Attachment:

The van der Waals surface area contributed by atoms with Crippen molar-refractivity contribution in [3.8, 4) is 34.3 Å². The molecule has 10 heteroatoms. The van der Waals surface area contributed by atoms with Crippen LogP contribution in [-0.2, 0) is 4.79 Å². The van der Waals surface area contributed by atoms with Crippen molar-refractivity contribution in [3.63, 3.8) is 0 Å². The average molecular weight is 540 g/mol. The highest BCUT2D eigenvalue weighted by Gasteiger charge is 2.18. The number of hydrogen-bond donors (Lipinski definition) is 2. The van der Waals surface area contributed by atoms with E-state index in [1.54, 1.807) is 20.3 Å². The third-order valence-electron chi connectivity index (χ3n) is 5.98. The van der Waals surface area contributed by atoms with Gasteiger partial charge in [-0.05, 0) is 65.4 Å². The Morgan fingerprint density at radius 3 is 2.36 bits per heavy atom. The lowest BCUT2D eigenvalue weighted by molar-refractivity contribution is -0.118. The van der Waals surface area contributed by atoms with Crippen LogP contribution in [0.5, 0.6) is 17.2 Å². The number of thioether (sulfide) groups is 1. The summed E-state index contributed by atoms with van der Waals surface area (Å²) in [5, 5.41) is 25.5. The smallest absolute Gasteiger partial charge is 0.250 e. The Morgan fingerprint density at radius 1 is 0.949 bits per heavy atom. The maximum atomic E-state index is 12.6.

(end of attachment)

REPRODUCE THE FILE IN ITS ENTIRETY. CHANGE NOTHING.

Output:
The van der Waals surface area contributed by atoms with Crippen molar-refractivity contribution in [3.8, 4) is 34.3 Å². The molecule has 10 heteroatoms. The van der Waals surface area contributed by atoms with Crippen LogP contribution in [-0.2, 0) is 4.79 Å². The van der Waals surface area contributed by atoms with Crippen molar-refractivity contribution in [3.63, 3.8) is 0 Å². The average molecular weight is 540 g/mol. The highest BCUT2D eigenvalue weighted by Gasteiger charge is 2.18. The number of hydrogen-bond donors (Lipinski definition) is 2. The van der Waals surface area contributed by atoms with E-state index in [1.54, 1.807) is 20.3 Å². The third-order valence-electron chi connectivity index (χ3n) is 5.98. The van der Waals surface area contributed by atoms with Gasteiger partial charge in [-0.05, 0) is 65.4 Å². The Morgan fingerprint density at radius 3 is 2.36 bits per heavy atom. The lowest BCUT2D eigenvalue weighted by molar-refractivity contribution is -0.118. The van der Waals surface area contributed by atoms with Crippen LogP contribution in [0.5, 0.6) is 17.2 Å². The number of thioether (sulfide) groups is 1. The summed E-state index contributed by atoms with van der Waals surface area (Å²) in [5, 5.41) is 25.5. The smallest absolute Gasteiger partial charge is 0.250 e. The Morgan fingerprint density at radius 1 is 0.949 bits per heavy atom. The maximum atomic E-state index is 12.6.